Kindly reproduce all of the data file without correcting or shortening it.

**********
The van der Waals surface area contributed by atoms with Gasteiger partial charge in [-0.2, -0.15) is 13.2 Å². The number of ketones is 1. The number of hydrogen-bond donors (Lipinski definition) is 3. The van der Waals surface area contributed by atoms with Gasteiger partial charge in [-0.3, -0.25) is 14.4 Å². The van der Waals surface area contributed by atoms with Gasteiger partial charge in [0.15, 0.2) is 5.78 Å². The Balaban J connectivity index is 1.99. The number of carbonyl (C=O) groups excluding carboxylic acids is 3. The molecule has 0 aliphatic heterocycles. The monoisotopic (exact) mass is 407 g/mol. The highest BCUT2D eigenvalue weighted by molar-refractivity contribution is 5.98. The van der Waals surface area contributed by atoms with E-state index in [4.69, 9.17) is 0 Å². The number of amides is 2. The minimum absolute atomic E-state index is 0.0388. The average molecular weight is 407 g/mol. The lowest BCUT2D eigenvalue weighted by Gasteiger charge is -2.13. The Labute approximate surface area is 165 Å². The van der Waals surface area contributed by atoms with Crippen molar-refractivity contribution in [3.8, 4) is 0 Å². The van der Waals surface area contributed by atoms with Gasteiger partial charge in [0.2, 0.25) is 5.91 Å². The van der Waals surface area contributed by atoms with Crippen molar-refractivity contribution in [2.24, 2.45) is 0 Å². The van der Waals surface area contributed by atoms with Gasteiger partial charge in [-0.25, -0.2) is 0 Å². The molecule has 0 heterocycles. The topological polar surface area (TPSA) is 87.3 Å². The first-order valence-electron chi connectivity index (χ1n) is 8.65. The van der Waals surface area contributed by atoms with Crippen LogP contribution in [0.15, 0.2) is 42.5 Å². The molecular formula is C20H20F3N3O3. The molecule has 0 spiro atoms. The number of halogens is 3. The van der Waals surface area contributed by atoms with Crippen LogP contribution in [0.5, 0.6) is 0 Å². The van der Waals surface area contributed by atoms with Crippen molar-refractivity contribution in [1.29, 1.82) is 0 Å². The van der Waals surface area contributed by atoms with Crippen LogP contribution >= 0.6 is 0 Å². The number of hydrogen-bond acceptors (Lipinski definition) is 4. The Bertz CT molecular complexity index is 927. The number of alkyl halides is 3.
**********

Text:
The van der Waals surface area contributed by atoms with Gasteiger partial charge in [-0.2, -0.15) is 13.2 Å². The number of ketones is 1. The number of hydrogen-bond donors (Lipinski definition) is 3. The van der Waals surface area contributed by atoms with Gasteiger partial charge in [-0.3, -0.25) is 14.4 Å². The van der Waals surface area contributed by atoms with Gasteiger partial charge in [0.15, 0.2) is 5.78 Å². The Balaban J connectivity index is 1.99. The number of carbonyl (C=O) groups excluding carboxylic acids is 3. The molecule has 0 aliphatic heterocycles. The monoisotopic (exact) mass is 407 g/mol. The highest BCUT2D eigenvalue weighted by molar-refractivity contribution is 5.98. The van der Waals surface area contributed by atoms with E-state index in [4.69, 9.17) is 0 Å². The number of amides is 2. The minimum absolute atomic E-state index is 0.0388. The average molecular weight is 407 g/mol. The lowest BCUT2D eigenvalue weighted by Gasteiger charge is -2.13. The Labute approximate surface area is 165 Å². The van der Waals surface area contributed by atoms with Crippen molar-refractivity contribution in [3.8, 4) is 0 Å². The van der Waals surface area contributed by atoms with Gasteiger partial charge in [0.2, 0.25) is 5.91 Å². The van der Waals surface area contributed by atoms with Crippen molar-refractivity contribution in [2.24, 2.45) is 0 Å². The van der Waals surface area contributed by atoms with Gasteiger partial charge in [-0.25, -0.2) is 0 Å². The molecule has 0 heterocycles. The topological polar surface area (TPSA) is 87.3 Å². The first-order valence-electron chi connectivity index (χ1n) is 8.65. The van der Waals surface area contributed by atoms with Crippen LogP contribution in [0.15, 0.2) is 42.5 Å². The molecular formula is C20H20F3N3O3. The molecule has 0 spiro atoms. The number of halogens is 3. The van der Waals surface area contributed by atoms with Crippen LogP contribution in [0.5, 0.6) is 0 Å². The van der Waals surface area contributed by atoms with Crippen molar-refractivity contribution in [1.29, 1.82) is 0 Å². The van der Waals surface area contributed by atoms with Crippen LogP contribution >= 0.6 is 0 Å². The number of hydrogen-bond acceptors (Lipinski definition) is 4. The Bertz CT molecular complexity index is 927. The number of alkyl halides is 3.